Seafood restaurants in Bang Bao may come and go but Ruan Thai Seafood and Chow Lay Seafood have outseen them all. As to which one of those two to choose, well, perhaps the first, Ruan Thai, whilst not instantly the most attractive or appealing, is a very safe bet.
On our many visits, we have always found the cooking consistent across the board and flavours not tempered too much to western palates – in other words, they keep it spicy if it is meant to be spicy. The menus are long and detailed as indeed they are in all of the Thai seafood spots, with dishes listed at different prices depending on the size of the serving.
Yes, it can be a bit daunting as to where to start and what to order, but a good bet is a whole fish as the centerpiece, side dishes and a large pot of rice – you won’t go far wrong with that.
The Fish Dish at Ruan Thai Seafood
On our latest visit, we tried the whole fish, white snapper in a chilli sauce (pla krapong raad prik). The Thais hard fry the fish in hot oil, so it acquires a delicious crispy skin. Crack through this and you reach the flesh, firm and a brilliant white if cooked properly, as ours was. The sauce, thick, syrupy and not too hot is made from palm sugar, fish sauce, a bit of tamarind juice, garlic and chillies, and simply dribbled all over – a great choice for a group of you to share.
Disappointingly, there was no shellfish, so we plumped for the soft shelled crab fried in black pepper (puu nim phat prik thai dam) and as is the way with soft shells, there was literally noting left on the plate.
We ordered too a soup, Tom Yam Seafood, the hot and sour classic, with lemongrass and galangal, the perfect foil to the sweeter flavours of the fish.. They serve this in a tureen with a small charcoal burner underneath, and little plastic bowls for you to refill.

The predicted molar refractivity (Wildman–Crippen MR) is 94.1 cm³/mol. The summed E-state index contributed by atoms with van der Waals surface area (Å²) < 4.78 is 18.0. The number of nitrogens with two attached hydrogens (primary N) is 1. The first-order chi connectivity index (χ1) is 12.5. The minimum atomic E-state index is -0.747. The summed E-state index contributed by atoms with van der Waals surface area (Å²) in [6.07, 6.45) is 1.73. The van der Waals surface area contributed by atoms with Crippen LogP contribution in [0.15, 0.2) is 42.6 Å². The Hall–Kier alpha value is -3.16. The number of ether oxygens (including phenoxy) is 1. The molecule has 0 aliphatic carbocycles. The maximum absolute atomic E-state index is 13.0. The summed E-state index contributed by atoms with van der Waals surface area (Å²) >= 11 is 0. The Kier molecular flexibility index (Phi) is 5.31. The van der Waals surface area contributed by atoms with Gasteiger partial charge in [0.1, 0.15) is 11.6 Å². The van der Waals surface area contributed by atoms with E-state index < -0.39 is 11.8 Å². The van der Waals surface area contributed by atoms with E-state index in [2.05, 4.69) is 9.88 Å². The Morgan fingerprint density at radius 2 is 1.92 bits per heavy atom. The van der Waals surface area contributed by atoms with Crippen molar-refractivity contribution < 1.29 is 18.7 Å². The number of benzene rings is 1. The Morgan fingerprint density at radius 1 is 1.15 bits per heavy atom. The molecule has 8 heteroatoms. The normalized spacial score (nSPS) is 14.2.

Finally, we opted for a dish of squid with lesser ginger (pla meuk phat cha), just too tempting to pass up. Thai cooking uses three types of ginger – the obvious one we know in the west and the now not so unfamiliar, galangal, used in soups and pounded in pastes. The third one is krachai or lesser ginger (finger roots), a piquant taste with a distinctive aroma. The locals throw this in stir-fries like the one we ordered (phat cha) but they also add it to soups, curries. It’s integral too in the sauce namya, the fishy one served with the fresh white rice noodle nests, (khanom jeen).
Anyway, we found the the squid a tasty addition to our meal, again well balanced with the krachai not overwhelming the other flavours as can sometimes be the case. To accompany the seafood, we ordered a pot (maw) of rice rather than individual plates, a good tip if there are few of you.
The Bill – Ruan Thai Seafood
Three hours later, the world put to rights, the waiter brought over the bill, 2,500bt for 6 of us. That’s not bad at all for seafood on the bay, with a few beers and some western dishes thrown in for the kids. Service too was just fine, friendly even.
We then took a nice post lunch stroll along Bang Bao’s white pier to the lighthouse at the top, happy indeed that lunch at Ruan Thai Seafood had proved a great way to wile away a Koh Chang afternoon.
We’ll be back.
Menu Tips and Terms
- pla krapong raad prik, pla meaning fish, krapong snapper, raad fried and prik chilli
- puu nim phat prik thai dam, puu, crab, nim, soft, phat, fried, prik thai dam, black pepper
- tom yam, tom meaning soup, yam, this variety
- pla meuk phat cha, pla meuk meaning squid, phat, fried, cha, this variety